Waiver of 10% Penalty on Certain Early Distributions from Retirement Plans:  Section 2202 amends IRC section 72(t) to waive the 10% penalty on early distributions from qualified retirement plans and IRAs for any “coronavirus-related distribution” up to a limit of $100,000 per taxable year.  Additionally, recipients will have the option of repaying these coronavirus-related distributions over a three year period and have the repayment treated as a rollover (i.e., no tax on the distribution).  Those who cannot or choose not to repay the distribution can elect to have the tax on that distribution spread out over three years.  A “coronavirus-related distribution” is a distribution made on or after January 1, 2020, and before December 31, 2020, to an individual who is diagnosed with coronavirus, whose spouse or child(ren) are diagnosed with coronavirus, or who suffers adverse financial consequences resulting from the coronavirus pandemic.Temporary Increase to Qualified Plan Loan Limit:  Section 2202 also amends IRC section 72(p) to increase from $50,000 to $100,000 the dollar limit on qualified plan loans for any plan loan made during the 180-day period beginning with the enactment of the stimulus bill.  It also provides that the loan can be up to 100% of the individual’s vested accrued benefit (if that is less than $100,000).  It also provides that an individual affected by coronavirus may have repayments on a loan suspended for one year, and have the maximum term on loans extended for an additional year.The bill also amends IRC section 401(a)(9) to suspend the required minimum distribution (RMD) requirements for distributions otherwise required to be made in 2020.  This provision applies only to defined contribution plans and IRAs; it does not apply to defined benefit pension plans.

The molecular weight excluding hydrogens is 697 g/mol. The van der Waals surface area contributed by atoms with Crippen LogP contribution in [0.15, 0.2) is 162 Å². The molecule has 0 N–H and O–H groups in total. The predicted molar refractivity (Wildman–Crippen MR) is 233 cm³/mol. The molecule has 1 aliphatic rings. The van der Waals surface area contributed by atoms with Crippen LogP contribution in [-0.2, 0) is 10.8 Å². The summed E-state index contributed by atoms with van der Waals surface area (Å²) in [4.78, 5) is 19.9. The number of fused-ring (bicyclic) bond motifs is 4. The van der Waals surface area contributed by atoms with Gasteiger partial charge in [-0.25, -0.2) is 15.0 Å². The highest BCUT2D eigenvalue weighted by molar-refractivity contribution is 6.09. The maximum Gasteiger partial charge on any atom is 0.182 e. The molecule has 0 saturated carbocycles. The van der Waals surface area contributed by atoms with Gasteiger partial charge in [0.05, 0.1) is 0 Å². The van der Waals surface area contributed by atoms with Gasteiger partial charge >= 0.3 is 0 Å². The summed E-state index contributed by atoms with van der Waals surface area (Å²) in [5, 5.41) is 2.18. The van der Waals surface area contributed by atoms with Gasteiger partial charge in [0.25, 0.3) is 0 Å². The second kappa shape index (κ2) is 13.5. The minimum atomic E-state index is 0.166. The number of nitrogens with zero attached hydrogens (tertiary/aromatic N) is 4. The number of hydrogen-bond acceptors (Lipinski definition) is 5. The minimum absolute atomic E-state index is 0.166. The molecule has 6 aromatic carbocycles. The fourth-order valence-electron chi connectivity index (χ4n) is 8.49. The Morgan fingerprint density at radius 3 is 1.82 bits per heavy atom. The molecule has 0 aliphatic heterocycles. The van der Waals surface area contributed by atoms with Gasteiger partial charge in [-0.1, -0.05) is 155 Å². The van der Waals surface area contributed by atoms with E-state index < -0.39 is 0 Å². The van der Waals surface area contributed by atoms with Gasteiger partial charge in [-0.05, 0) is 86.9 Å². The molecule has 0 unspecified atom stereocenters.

Group Health Benefits

Employers providing group health benefits should note the CARES Act: 

extends the recently enacted mandate for group health plans and health insurance issuers to cover diagnostic testing for coronavirus to also include certain in vitro diagnostic tests;establishes rules for group health plans and health insurance issuers relating to reimbursing providers for coronavirus diagnostic testing; andrequires group health plans and health insurance issuers to cover (without any cost-sharing) certain “qualifying coronavirus preventive services.”ERISA Deadlines

ERISA imposes a number of deadlines on employee benefit plans, including annual funding notices, benefit statements, and Form 5500 filing requirements, among others.  The bill amends ERISA section 518 to give the Secretary of Labor discretion to extend these and any other ERISA deadlines by up to one year in the case of a public health emergency as declared by the Secretary of Health and Human Services.  (Note that HHS Secretary Azar declared a public health emergency relating to coronavirus on January 31, 2020.)

Robert Davis is a managing director in Deloitte Consulting LLP and leads the Washington Rewards Policy Center of Excellence, dedicated to informing practitioners and clients about legislative and regulatory developments relating to employer-sponsored rewards programsThe post Human Capital Provisions in CARES Act appeared first on Capital H Blog.
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Author: hrtimesblog
Date/time: 10th April 2020, 00:03